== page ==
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Good Sidewalks, Good Neighbors

by on February 26, 2019 5:00 AM


I know, this winter has been a mess. Yes, we love our soft, fluffy snow and the picturesque scenes it creates all around Happy Valley – especially at night during a full moon. We love the chance to ride our sleds, toboggans, saucers and tubes, to go skiing, and to build snow-people and forts and igloos and other creations with the masses of snow that have fallen from the sky.

What we don’t love about the snow though is when the weather gives us several inches of the soft fluffy stuff, and then immediately switches to sleet and freezing rain. We don’t like it even more when that scenario unfolds over night while many of us are asleep in bed. Because you can’t win. If you go out late at night after the snow falls and shovel it away in the hopes the rain stays away, then you wake up in the morning to an ice sheet over everything. If you wake up early in the morning to shovel in the hopes the top layer is frozen solid but that the sidewalk and driveway are dry and will remain that way after the snow is removed, then you find yourself shoveling what seems like a thousand pounds of frozen water.

Luckily for us warm-blooded folk, spring break is next week, daylight savings time starts on March 10, and the vernal equinox heralding the arrival of spring occurs on March 20. All of which can’t get here soon enough, as the current extended weather forecast only shows one day in the next 10 with a high temperature above the 30s.

In the meantime we will do what we central Pennsylvanians have done for years – stay indoors (where we hope the electricity works!) when conditions outside get too difficult. We are a happy bunch of people in Happy Valley and we’ll make the best of it. That’s what we do.

We raise money for worthwhile causes and we put up signs welcoming everyone who moves here and we get great scores for our efforts in equality. On paper we’re pretty darn good neighbors.

Except for, well, one or two or three little issues.

The first would be that topic I mentioned above – shoveling snow. Because I get out and run nearly every day, and because the university has effectively cut townies off from using its indoor running facility, it means I’m running outside in all kinds of weather. If you see what appears to be a chartreuse Michelin Man bundled head-to-toe and jogging along the streets when the weather is neither fit for man nor beast, it could very well be me. In addition my wife and I take walks most days of the week – when my attire more closely resembles the Pillsbury Dough Boy.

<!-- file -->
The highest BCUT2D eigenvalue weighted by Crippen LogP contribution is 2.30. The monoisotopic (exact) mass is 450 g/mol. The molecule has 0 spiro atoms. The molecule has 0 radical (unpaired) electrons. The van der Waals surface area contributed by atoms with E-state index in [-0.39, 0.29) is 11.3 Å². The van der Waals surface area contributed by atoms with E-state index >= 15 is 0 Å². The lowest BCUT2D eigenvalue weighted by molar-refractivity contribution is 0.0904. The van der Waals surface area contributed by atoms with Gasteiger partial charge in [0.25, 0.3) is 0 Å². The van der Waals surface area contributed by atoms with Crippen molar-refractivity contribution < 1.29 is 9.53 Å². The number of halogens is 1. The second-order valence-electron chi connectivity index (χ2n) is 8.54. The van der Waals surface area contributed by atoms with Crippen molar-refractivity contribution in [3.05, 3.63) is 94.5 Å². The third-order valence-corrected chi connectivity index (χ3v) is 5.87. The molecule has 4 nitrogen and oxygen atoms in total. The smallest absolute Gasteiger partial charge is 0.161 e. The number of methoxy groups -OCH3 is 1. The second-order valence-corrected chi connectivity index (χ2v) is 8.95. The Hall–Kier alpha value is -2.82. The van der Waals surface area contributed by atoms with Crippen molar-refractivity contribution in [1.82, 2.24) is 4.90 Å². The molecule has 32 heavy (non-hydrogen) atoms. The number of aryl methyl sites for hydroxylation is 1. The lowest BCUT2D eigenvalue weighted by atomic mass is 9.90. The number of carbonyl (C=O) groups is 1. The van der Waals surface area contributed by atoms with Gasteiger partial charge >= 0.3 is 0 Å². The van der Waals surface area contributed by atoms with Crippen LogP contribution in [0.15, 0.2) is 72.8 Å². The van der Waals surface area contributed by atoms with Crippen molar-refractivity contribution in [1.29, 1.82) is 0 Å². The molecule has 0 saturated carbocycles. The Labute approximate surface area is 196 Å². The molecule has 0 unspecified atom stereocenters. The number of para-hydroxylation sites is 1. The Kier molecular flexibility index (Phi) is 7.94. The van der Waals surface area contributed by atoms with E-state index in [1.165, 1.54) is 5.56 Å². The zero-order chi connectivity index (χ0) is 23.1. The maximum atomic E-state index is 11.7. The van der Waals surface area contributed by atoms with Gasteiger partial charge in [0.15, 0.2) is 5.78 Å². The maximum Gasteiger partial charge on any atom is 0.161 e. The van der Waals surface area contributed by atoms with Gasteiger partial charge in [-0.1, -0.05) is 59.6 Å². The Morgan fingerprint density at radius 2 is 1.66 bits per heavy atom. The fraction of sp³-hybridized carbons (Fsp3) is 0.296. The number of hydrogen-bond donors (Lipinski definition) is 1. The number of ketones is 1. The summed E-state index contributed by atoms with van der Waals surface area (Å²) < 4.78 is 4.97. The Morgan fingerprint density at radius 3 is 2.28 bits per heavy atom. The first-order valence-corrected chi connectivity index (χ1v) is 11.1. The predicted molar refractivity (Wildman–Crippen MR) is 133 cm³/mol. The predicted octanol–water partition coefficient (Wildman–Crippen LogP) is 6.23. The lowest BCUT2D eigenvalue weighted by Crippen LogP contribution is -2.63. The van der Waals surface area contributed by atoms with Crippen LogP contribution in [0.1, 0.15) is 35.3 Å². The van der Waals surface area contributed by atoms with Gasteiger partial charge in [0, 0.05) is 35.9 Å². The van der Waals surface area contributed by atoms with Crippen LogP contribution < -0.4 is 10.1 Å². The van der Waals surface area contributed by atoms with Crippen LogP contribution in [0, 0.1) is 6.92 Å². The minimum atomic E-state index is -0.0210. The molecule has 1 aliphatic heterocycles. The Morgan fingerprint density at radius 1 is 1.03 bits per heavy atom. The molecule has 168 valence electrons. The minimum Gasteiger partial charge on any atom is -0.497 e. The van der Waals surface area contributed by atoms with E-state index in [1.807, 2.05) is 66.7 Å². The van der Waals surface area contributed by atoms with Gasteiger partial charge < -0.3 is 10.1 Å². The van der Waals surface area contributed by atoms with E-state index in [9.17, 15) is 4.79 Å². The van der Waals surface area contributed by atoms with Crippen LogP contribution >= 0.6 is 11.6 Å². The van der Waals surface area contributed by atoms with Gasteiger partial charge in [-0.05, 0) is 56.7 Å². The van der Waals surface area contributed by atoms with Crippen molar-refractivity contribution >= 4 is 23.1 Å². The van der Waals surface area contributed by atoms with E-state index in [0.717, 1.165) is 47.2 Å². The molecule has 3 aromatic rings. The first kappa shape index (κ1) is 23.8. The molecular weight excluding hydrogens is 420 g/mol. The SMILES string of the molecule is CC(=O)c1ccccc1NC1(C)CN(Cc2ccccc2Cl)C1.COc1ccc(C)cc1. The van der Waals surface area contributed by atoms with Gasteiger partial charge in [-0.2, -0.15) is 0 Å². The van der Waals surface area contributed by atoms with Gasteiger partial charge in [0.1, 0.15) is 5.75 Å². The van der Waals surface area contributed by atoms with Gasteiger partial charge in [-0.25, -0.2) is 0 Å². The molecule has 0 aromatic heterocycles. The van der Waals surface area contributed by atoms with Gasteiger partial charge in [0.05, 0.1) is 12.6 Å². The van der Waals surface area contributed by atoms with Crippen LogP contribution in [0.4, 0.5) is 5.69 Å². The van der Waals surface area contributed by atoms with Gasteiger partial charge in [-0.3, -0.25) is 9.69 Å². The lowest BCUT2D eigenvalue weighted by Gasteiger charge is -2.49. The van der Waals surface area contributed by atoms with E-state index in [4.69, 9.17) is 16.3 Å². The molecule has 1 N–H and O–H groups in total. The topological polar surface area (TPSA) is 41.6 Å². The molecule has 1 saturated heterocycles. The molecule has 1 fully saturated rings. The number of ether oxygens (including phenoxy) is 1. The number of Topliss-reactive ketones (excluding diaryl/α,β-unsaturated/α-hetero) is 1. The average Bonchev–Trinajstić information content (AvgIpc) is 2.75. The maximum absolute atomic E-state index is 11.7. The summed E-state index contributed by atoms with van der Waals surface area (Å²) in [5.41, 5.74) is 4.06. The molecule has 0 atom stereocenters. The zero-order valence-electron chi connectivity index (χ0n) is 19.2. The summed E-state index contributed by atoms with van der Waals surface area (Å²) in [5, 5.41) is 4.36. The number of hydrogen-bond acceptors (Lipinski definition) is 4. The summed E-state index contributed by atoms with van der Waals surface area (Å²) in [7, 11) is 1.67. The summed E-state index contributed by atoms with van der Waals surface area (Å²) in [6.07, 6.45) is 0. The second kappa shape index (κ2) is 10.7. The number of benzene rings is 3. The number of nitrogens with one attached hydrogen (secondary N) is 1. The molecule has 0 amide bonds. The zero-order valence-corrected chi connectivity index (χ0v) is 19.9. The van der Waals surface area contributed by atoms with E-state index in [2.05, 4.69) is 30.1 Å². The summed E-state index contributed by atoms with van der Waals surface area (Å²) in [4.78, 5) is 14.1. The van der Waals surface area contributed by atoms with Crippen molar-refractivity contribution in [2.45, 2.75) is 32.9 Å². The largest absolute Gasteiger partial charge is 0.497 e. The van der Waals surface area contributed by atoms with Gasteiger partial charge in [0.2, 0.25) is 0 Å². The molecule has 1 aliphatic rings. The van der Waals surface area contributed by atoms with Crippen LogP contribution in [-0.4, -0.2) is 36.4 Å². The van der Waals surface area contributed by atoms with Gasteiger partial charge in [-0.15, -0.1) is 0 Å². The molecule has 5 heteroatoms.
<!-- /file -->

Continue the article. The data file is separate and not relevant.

Both walking and running are great forms of exercise and get you outside breathing fresh air. But I like to do my walking and running on sidewalks or pathways whenever possible, not on the streets where cars are driving because, in the war of man vs. car, the car usually wins. And when it snows, sleets or rains, staying on sidewalks and pathways can be a little tough because there are a small number of folks who can’t be bothered to shovel the snow or spread a product to melt the ice.

Let’s hand out a few kudos first. The borough, the townships and the university all do outstanding jobs keeping their sidewalks clear and safe to use. Businesses, apartments and condo/townhome communities also usually do fine jobs. Which is why, when inclement weather hits, I will try to run a course that stays on as many sidewalks and paths that are owned or controlled by those entities as I can. But it’s darn near impossible to do that along an entire running route, especially when you live in a neighborhood of single-family homes.